Yamaha Cancels Plans To Manufacture Concept Cars Unveiled At Past Tokyo Motor Shows

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The biennial Tokyo Motor Show is just around the corner, but don’t expect Yamaha to introduce any new designs at this year’s event. The company has recently announced that they were shifting their focus into other areas. 

“Cars do not feature in our long-term plans anymore. That is a decision taken by president Hidaka for the foreseeable future, as we could not see a way to develop either car to make it stand out from the competition, which is very strong,” spokesman Naoto Horie told British magazine Autocar.

The two vehicles mentioned above were previewed concept cars that were both revealed at the 2015 and 2017 Tokyo Motor Show. Known as Sports Ride, which was first shown off as a 1,650 pound, Mazda MX-5 Miata sized coupe with a low slung design. This new vehicle was going to be produced using the iStream process, which was developed by Gordon Murray borrowing technology used in Formula One. The second car was called Cross Hub, this was a compact pickup truck designed to haul two motorcycles.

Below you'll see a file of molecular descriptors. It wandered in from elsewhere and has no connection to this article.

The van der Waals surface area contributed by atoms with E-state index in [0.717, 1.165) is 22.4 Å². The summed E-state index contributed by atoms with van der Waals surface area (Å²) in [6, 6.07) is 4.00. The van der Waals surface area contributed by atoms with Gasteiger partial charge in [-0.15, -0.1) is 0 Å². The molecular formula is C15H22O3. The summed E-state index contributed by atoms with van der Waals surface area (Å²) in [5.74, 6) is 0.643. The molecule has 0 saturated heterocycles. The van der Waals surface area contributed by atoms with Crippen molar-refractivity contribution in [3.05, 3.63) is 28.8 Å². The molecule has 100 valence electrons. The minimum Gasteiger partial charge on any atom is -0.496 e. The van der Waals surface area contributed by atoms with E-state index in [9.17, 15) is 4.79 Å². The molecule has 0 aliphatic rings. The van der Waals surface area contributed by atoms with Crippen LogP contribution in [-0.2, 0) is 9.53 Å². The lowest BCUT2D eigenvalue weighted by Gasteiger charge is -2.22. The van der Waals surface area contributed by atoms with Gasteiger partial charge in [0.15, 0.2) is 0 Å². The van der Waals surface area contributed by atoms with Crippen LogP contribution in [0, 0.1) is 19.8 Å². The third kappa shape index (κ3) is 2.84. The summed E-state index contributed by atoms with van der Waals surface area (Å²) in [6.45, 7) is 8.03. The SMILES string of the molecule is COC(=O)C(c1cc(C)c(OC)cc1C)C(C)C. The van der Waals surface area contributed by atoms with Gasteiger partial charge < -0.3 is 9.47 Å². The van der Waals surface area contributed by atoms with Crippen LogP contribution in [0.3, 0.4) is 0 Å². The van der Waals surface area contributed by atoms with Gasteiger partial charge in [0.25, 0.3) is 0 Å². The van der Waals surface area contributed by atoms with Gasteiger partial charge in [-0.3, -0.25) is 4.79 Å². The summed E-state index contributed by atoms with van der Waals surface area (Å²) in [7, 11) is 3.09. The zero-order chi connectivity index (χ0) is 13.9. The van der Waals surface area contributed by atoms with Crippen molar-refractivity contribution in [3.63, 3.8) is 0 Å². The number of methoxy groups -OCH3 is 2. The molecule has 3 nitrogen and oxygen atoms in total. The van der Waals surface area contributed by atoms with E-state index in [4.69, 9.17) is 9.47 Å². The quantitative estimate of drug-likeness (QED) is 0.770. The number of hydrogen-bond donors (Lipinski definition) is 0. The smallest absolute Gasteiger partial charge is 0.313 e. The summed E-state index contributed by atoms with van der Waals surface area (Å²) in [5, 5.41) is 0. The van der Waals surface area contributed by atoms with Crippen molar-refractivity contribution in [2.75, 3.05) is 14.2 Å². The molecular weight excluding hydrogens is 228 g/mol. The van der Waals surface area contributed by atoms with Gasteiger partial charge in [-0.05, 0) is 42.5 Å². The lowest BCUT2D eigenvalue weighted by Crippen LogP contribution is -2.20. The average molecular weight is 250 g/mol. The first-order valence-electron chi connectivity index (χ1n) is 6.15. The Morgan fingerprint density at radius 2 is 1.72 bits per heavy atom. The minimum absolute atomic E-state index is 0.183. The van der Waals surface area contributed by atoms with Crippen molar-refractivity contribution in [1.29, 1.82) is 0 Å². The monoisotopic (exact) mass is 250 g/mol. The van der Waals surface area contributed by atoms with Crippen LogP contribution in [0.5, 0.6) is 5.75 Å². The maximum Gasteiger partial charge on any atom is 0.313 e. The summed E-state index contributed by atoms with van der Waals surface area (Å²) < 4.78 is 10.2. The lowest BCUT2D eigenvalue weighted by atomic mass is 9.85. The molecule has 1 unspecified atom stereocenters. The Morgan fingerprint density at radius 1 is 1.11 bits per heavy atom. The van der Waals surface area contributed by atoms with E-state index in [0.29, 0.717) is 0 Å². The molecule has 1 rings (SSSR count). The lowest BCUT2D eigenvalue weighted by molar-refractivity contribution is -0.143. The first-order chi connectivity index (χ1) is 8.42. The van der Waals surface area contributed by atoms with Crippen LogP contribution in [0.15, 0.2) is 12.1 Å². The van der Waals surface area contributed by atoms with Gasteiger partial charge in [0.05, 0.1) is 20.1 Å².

There was a big on-again off-again rumor circulating the automotive industry since the two vehicles reveal on whether they would actually reach the manufacturing phase, but it seems now that these cars will remain one-offs. Both Yamaha and Murray decided that they could not compete with the world’s biggest automotive manufacturers, especially since cars are becoming increasingly expensive to design. 

“The sports car in particular had great appeal for us as enthusiasts, but the marketplace is particularly difficult. We now see other opportunities,” Horie concluded. As of now, the other opportunities have not been named, but the company seems to be leaning toward making more bike like concepts for future shows. Yamaha is also a leader in manufacturing musical instruments, motorcycles, and jet skis. 

Yamaha is previously known for helping Toyota develop the 2000GT, which was unveiled back in 1965 and was manufactured between 1967 and 1970. Recently, it made the 4.4-liter V8 engine offered in a handful of Volvo models between 2005 and 2011, including the original XC90 and the second generation S80.  

Sources: 

www.autoblog.com/2019/10/23/yamaha-exits-auto-industry/

www.autocar.co.uk/car-news/motor-shows-tokyo-motor-show/yamaha-axes-all-car-development-plans

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